• Kurt Schmidt

Why working hard and doing a good job is NOT (necessarily) a recipe for success

Do you remember that friendly, caring, loving parental advice you received about working hard and doing a good job?

I would think most of us have had that talk at some point in our childhood. (If you didn’t then hopefully it was because you had super smart parents who realised that it might not be a good strategy).

What does working hard mean and look like? Working hard means different things to different people: to some it is long hours, both in and out of the office. To others it is working 10 minutes longer than the boss (10 minutes so that she doesn’t see you leaving the office just after she has), it can mean having a “to do” list that is impossibly long or wearing your stress on your sleeve so that everyone can see just how much you have on your plate. “Working hard” actually doesn’t mean anything: it is totally dependent on the culture of the organisation for which you work. And remember this – if it’s your business you create that culture.

What does doing a “good job” look like? Well, it’s exactly like “working hard”. It depends on who’s judging: It could be having lots of plates spinning at the same time or it could be concentrating on one task and seeing it through to the end. It could be getting 80% done and then moving on to the next task because getting 80% of the next job done is more productive than finishing the last 20% of the previous job.

Working hard and doing a good job are just different ways of describing the way you expend your energy. And if you are expending your energy in ways that are not moving you forward on your desired path you are wasting it.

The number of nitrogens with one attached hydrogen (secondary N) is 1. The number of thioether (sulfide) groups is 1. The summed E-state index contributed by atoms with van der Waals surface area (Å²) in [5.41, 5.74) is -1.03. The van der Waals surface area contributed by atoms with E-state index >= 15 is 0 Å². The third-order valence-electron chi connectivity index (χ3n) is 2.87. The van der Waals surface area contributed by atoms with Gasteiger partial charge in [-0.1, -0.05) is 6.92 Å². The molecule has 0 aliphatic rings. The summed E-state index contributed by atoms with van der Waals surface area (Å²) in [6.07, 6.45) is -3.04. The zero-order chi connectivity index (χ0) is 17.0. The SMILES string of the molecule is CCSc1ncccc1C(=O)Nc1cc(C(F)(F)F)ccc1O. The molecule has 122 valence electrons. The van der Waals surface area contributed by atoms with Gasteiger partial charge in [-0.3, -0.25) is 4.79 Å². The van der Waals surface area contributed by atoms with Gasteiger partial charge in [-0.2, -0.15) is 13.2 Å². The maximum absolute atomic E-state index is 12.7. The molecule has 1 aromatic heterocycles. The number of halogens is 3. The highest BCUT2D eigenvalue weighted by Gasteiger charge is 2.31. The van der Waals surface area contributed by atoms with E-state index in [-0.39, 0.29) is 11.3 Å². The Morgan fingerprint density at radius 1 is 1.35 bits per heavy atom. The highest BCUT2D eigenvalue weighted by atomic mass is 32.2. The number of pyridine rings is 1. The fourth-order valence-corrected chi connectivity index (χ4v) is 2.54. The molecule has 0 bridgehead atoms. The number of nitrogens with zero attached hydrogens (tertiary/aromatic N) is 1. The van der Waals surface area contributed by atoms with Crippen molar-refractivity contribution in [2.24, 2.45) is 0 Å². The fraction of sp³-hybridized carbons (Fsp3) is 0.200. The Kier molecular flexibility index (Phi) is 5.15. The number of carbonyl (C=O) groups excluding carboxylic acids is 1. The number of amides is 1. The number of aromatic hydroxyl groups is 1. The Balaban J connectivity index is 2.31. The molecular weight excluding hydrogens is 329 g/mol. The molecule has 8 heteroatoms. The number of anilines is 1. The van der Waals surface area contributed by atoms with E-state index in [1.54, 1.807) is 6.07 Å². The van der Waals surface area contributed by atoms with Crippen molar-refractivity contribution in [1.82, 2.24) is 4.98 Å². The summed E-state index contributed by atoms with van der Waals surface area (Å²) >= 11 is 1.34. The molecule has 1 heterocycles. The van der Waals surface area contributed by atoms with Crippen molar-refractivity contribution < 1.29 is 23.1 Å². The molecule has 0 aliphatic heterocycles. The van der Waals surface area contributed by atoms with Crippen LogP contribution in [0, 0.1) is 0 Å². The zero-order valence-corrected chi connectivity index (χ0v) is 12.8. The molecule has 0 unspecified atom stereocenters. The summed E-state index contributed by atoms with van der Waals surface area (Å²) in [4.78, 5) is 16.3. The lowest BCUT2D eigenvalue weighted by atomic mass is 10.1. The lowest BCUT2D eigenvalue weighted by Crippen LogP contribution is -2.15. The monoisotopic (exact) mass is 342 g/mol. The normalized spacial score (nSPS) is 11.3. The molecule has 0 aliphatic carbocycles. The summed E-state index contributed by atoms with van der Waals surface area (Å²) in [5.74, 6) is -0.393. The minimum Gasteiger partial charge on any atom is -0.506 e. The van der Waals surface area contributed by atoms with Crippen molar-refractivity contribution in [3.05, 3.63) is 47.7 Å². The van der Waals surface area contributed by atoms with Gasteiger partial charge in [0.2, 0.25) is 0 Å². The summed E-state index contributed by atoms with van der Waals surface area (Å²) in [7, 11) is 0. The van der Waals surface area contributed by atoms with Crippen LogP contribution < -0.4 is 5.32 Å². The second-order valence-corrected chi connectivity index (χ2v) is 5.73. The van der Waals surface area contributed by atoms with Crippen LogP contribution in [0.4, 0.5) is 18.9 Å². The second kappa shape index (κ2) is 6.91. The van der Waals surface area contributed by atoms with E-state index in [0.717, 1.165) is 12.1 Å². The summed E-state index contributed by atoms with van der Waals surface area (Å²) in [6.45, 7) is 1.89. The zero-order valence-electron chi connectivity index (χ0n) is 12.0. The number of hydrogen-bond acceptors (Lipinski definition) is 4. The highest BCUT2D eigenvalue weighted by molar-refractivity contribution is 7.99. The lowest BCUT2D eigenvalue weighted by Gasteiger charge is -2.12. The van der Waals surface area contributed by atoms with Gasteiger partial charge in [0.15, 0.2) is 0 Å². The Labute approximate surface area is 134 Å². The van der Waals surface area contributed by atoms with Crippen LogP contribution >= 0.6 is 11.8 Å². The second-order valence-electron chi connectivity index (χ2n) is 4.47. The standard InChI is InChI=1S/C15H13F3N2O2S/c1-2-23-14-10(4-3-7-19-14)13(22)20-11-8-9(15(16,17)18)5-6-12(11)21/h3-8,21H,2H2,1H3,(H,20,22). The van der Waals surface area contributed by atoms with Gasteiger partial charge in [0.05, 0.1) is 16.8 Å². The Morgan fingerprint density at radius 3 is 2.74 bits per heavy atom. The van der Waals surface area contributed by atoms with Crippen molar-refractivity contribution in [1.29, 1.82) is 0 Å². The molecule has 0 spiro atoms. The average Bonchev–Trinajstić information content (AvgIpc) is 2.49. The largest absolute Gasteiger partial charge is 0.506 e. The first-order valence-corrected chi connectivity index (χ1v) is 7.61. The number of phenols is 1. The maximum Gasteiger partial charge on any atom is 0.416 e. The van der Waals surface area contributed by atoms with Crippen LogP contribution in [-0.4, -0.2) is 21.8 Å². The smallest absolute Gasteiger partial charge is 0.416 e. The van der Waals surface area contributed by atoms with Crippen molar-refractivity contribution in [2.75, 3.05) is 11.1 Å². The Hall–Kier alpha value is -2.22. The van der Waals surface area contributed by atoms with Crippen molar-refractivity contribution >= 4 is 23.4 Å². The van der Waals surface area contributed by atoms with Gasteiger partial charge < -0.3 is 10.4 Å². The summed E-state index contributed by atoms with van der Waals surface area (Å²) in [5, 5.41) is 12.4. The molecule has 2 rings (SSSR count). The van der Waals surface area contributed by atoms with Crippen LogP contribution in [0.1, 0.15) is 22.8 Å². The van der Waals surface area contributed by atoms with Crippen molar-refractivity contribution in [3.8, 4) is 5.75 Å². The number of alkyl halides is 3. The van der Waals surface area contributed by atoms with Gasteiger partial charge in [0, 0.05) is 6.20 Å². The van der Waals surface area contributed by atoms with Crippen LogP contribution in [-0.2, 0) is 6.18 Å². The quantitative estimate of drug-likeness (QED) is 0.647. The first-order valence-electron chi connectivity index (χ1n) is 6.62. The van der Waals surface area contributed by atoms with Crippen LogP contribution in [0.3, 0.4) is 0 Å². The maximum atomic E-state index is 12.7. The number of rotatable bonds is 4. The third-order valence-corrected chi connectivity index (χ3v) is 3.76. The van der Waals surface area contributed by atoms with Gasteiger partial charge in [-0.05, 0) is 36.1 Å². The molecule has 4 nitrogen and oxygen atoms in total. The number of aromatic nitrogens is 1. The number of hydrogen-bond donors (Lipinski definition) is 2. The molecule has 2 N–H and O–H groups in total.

One of the most common things I hear when talking to people is that they spend a lot of time and energy doing what they think they SHOULD do and not what they WANT to do and this leads to one place; stress and dissatisfaction.

So here’s the irony, if you are not on the path of doing something that you want to do; the harder you work and the better the job you do the more stress and dissatisfaction you will create. As you become more successful at doing what you SHOULD do you move farther away from doing what you WANT.

There are only two ways out of this conundrum:

1. Find a way of bringing what you WANT to do in line with you are doing. In this video, the late, great Zig Ziglar relates the story of a woman who he helped to deal with this very issue.

2. Stop doing what you SHOULD and identify what it is you really WANT to do and go for it. This is infinitely harder than it sounds and because of that 99% of people will never attempt it. It will require:-

a. A deep examination of what you REALLY want, have you ever thought about it? b. The courage to admit to yourself, your family and friends and the people you work for/with. c. The determination to take a different path.

This is why most people don’t ever think about it and just live on, feeling unfulfilled in their jobs. Many people square this circle by accepting that the job they hold and the work they do enables the lifestyle that they enjoy; and there is nothing wrong with that. But…

If you are under stress and you are just living with it then you are potentially living with a time bomb.

Stress causes the hormones cortisol and adrenalin to be released into the body. In short bursts the body is designed to cope with this but consistent, continuous long term exposure is now known to cause hardened arteries, affect the immune system and many other symptoms including the increased likelihood of developing diabetes.

We have been living in a world where the pressure is to work longer hours and to be available seven days a week. The internet, faster and easier communication has contributed to this and the innovation in these areas of technology is only going to increase these pressures.

If you have to be switched on to work 24/7 make sure that you’re working hard and doing a good job on something that you really WANT to do.

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